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Gwen Ifill Says Protests Sparked by Ferguson Mark New Civil Rights Movement

PBS's Gwen Ifill on Ferguson  PBS television newscaster Gwen Ifill said on Sunday that the protests sparked from the unrest in Ferguson, Mo., mark the beginning of a “new Civil Rights Movement.”

Ifill, who is the managing editor of Washington Week and co-managing editor of PBS NewsHour, made her observations to America’s reaction to the Ferguson demonstrations on NBC’s Meet the Press.

Since the death of Michael Brown, the unarmed 18-year-old who was fatally shot by Ferguson police officer Darren Wilson, protests have swept across the nation and the city of Ferguson has been in a state of unrest.

Celebrities have spoken out about the tragedy of yet another African-American man’s senseless death and social media has been ablaze with discussions about the deeper implications of Brown’s death and race relations in America.

It has been a powerful movement and according to Ifill, it’s reminiscent of the 1960s.

“But there’s something else that’s been exposed here which no president, no attorney general can get to, which is that there’s this bruise that we keep poking at in this country about race,” Ifill said. “We don’t know how to deal with it unless there’s a flare-up.”

She said that matters of race are a recurring theme in America and the push for justice appears to fall short most of the time.

This time, however, Ifill believes the situation is drastically different.

“There’s a new Civil Rights Movement which has sprung up,” she said. “We’ve been looking back 50 years for the last couple of months, the 50-year signings of bills and laws. These young people on the streets, these young people who’ve created a social media movement around Michael Brown, they’re not saying, ‘Pass a law.’ They’re saying, ‘Enforce the current ones.’ They’re not saying, ‘We’re going to wait for a single, singular leader to tell us which way to go.’ They’re saying, ‘We’re going to lead ourselves.’”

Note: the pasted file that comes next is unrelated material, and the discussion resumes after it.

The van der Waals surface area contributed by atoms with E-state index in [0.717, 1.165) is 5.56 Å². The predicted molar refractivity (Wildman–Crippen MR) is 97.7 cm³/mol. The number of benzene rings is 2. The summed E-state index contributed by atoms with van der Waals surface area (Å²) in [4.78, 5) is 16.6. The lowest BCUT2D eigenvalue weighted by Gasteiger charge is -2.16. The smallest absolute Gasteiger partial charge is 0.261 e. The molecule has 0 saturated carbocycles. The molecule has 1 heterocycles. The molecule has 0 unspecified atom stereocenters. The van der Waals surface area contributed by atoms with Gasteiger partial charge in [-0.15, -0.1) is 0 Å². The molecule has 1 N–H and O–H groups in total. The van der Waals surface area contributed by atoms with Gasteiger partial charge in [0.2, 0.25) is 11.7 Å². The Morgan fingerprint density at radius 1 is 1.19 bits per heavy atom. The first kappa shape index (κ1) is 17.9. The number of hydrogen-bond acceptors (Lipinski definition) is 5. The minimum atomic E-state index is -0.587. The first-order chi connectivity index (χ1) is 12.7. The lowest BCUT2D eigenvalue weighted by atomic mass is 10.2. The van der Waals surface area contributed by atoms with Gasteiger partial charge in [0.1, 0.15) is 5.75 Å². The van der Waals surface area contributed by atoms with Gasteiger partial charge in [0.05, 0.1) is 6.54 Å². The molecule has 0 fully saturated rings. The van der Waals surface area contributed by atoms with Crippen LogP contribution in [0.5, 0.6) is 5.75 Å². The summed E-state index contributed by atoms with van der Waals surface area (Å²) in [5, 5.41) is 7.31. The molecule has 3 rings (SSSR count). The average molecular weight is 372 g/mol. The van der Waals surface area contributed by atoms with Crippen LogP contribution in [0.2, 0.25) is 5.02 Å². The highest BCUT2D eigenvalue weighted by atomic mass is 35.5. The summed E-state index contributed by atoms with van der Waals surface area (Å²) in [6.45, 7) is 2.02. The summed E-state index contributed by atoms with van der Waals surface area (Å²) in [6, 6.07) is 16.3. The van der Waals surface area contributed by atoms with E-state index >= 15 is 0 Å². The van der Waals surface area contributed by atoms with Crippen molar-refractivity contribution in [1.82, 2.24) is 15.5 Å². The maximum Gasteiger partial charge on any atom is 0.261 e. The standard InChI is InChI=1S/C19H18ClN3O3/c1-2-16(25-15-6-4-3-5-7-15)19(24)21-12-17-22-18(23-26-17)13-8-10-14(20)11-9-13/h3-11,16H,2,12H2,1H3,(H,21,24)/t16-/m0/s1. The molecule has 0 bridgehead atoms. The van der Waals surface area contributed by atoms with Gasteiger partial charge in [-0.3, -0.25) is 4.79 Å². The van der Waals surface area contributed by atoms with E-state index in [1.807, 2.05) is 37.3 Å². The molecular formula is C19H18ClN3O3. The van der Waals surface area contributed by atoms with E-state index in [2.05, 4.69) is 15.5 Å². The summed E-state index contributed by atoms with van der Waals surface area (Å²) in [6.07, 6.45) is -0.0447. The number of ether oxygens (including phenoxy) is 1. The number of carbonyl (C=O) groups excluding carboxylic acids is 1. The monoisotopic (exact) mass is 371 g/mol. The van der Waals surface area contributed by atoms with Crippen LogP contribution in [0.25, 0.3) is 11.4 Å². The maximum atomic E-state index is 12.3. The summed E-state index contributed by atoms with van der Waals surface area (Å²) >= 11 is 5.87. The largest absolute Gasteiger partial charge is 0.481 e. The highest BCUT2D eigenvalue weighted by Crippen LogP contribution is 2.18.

Those sentiments, Ifill explains, are what makes this movement different.

“And there is something which we can’t miss in what feels different to me than Trayvon Martin, it feels different to me than Rodney King,” she said. “These are all situations in which justice was questioned. But it feels to me like Americans, not just African-Americans, are picking themselves up and saying – the first pictures we saw out of Ferguson, the common response was, ‘Is that America?’ And I think people are saying, ‘Let’s address that. Let’s address ourselves, not expect some person to figure it out.’ ”

After Brown was shot and killed in Ferguson, and images of the massive police force response hit the media, there was outrage on a national scale.

Major cities including Los Angeles, Chicago, Atlanta and New York City held protests to stand in solidarity with Brown’s family and the people of Ferguson.


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